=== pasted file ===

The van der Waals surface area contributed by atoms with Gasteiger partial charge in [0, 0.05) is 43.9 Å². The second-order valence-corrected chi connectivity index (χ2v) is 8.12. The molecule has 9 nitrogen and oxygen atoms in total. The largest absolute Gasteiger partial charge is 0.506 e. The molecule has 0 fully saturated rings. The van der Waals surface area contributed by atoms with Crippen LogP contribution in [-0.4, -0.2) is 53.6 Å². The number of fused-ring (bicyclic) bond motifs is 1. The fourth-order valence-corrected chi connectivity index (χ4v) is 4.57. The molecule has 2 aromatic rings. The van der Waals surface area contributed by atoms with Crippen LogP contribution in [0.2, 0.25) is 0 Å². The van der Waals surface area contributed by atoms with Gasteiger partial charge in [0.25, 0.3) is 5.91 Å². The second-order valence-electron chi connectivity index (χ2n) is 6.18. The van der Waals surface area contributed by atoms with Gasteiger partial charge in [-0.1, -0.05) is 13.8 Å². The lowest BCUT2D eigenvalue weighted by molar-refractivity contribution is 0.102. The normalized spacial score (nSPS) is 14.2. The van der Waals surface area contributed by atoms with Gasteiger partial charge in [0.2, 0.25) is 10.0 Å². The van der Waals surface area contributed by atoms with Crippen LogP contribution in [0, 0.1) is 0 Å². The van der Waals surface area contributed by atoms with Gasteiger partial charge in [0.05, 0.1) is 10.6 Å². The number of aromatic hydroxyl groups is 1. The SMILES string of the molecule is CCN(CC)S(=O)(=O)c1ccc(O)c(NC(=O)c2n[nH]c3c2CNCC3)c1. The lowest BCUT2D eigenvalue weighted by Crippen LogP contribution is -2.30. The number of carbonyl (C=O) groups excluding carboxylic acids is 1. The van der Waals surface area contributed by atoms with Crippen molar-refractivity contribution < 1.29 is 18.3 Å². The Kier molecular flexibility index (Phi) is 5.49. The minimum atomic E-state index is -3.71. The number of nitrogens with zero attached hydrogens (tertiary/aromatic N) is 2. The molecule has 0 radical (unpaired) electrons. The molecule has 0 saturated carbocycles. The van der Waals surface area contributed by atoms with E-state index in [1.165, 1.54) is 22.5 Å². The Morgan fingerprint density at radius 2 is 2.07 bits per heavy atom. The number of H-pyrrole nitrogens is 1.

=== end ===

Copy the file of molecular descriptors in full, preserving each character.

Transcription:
The van der Waals surface area contributed by atoms with Gasteiger partial charge in [0, 0.05) is 43.9 Å². The second-order valence-corrected chi connectivity index (χ2v) is 8.12. The molecule has 9 nitrogen and oxygen atoms in total. The largest absolute Gasteiger partial charge is 0.506 e. The molecule has 0 fully saturated rings. The van der Waals surface area contributed by atoms with Crippen LogP contribution in [-0.4, -0.2) is 53.6 Å². The number of fused-ring (bicyclic) bond motifs is 1. The fourth-order valence-corrected chi connectivity index (χ4v) is 4.57. The molecule has 2 aromatic rings. The van der Waals surface area contributed by atoms with Crippen LogP contribution in [0.2, 0.25) is 0 Å². The van der Waals surface area contributed by atoms with Gasteiger partial charge in [0.25, 0.3) is 5.91 Å². The second-order valence-electron chi connectivity index (χ2n) is 6.18. The van der Waals surface area contributed by atoms with Gasteiger partial charge in [-0.1, -0.05) is 13.8 Å². The lowest BCUT2D eigenvalue weighted by molar-refractivity contribution is 0.102. The normalized spacial score (nSPS) is 14.2. The van der Waals surface area contributed by atoms with Gasteiger partial charge in [0.2, 0.25) is 10.0 Å². The van der Waals surface area contributed by atoms with Crippen LogP contribution in [0, 0.1) is 0 Å². The van der Waals surface area contributed by atoms with Gasteiger partial charge in [0.05, 0.1) is 10.6 Å². The number of aromatic hydroxyl groups is 1. The SMILES string of the molecule is CCN(CC)S(=O)(=O)c1ccc(O)c(NC(=O)c2n[nH]c3c2CNCC3)c1. The lowest BCUT2D eigenvalue weighted by Crippen LogP contribution is -2.30. The number of carbonyl (C=O) groups excluding carboxylic acids is 1. The van der Waals surface area contributed by atoms with Crippen molar-refractivity contribution < 1.29 is 18.3 Å². The Kier molecular flexibility index (Phi) is 5.49. The minimum atomic E-state index is -3.71. The number of nitrogens with zero attached hydrogens (tertiary/aromatic N) is 2. The molecule has 0 radical (unpaired) electrons. The molecule has 0 saturated carbocycles. The van der Waals surface area contributed by atoms with E-state index in [1.165, 1.54) is 22.5 Å². The Morgan fingerprint density at radius 2 is 2.07 bits per heavy atom. The number of H-pyrrole nitrogens is 1.